Fieldays week should be a time to celebrate the sector that has underpinned the wealth and prosperity of this nation for more than a century.

No matter how sophisticated urban New Zealand gets, it is an inescapable fact that the primary sector still accounts for more than 50 per cent of our export earnings. And much of our manufacturing and technology sector has been built on the servicing of the sector.

So this week business and corporate leaders, bankers and brokers from around the country will be putting on their gumboots and heading for the muddy tent town that springs up annually at Hamilton's Mystery Creek.

It is always a lot of fun, a chance to do business, share ideas and get inspired about the sector.


Unfortunately though, this year's conversations are likely to be dominated by talk of the commodity downturn.

In dairy especially, it has been a bad year and one that has surprised with its severity.

The big question hanging over this latest slump in dairy prices is whether it is a cyclical or structural fall in prices. In other words, how worried should we be about this?

To what extent do we need to look at the way the industry is working - from production to exports, marketing and sales - and consider major changes?

It is impossible to predict with certainty where prices will go next. If they were to turn upwards at the next global dairy auction and keep rising for the next few months then the sentiment in the industry would shift fast.

But another few months of falls could cause some serious panic.

The length of this downturn is the key. One year of pricing below the profit line is manageable for most farmers, two gets difficult.

And three? Well three almost doesn't yet bear thinking about.


Except that we need to be prepared for the worst. What we do know is that dairy farmers and the whole New Zealand economy remain highly vulnerable to the ebb and flow of global dairy supply and demand.

The way to get better control of dairy returns is to increase the extent to which we process product in this country, to turn more product into branded consumer goods and add value. We all know this. We've known it for decades.

There are no prizes for economic commentators berating Fonterra management about the need to shift in that direction.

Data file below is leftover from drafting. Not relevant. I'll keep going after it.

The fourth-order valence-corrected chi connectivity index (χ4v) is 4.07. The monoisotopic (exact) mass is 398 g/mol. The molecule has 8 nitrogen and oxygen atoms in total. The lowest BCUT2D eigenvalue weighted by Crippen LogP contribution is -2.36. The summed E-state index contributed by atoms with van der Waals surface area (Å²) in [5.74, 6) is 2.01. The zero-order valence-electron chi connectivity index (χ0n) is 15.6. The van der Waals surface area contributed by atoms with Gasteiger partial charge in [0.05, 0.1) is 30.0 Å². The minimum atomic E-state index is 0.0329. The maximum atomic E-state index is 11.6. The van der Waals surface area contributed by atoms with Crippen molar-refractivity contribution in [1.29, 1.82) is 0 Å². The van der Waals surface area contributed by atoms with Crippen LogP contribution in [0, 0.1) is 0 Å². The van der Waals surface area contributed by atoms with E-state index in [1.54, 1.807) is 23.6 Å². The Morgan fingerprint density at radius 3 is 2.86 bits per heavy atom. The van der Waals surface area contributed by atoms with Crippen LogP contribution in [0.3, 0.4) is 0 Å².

The Fonterra Brands business remains part of the larger Fonterra machine and despite best efforts of management it still faces conflicting pressures of competing for resources with the rest of that machine.

The Brands business is meant to offer farmers a hedge against commodity slumps.

When commodity prices are low this should lift the value added business. It should be firing.


Perhaps it is starting to. But if so it is clearly not yet on a scale to offer farmers the protection they need. And it is not obvious from its current NZX performance.

The 20c to 30c per share that farmers will get as a dividend payment this year is in exactly the same range as it was in 2009 when the value added payment was first separated out.

Meanwhile the valuation of Fonterra's NZX-listed tradeable units offers no comfort to farmers or external dairy industry investors.

The virtual shares which farmers can sell to outside investors have traded as high as $8.09 on the NZX.

In the past two years they have drifted back 35 per cent to Friday's close at $4.76. That's a terrible return when measured against the NZX-50 average return, which is up by about the same amount over the same period.

It is hard to avoid the conclusion that the record bull run for dairy commodity prices masked the performance of the Brands business and this has now been laid bare.


It is true that in that period there have been some damaging food safety issues to deal with.

But fundamentally Fonterra management is still stuck with a structure that forces them to juggle two very different businesses. It is an unenviably difficult trick to pull off.

Former chairman Henry van der Heyden tried valiantly to convince farmers their best bet for added real value for their milk was to fully spin out the Fonterra Brands business and float half of it on the stock exchange.

The proposal was voted down and watered down to what we have now. A structure that is yet to deliver.

Perhaps commodity prices have bottomed out, perhaps they will turn upwards soon and take the pressure off once again.

But, if that doesn't happen, if the pressure continues to mount on farmers and Fonterra management, then perhaps the time has come again to consider the fundamentals of this industry which has served the country so well for so many years and must continue to do so.


The time is right for the conversation about these issues. It should make for a fascinating week at Mystery Creek.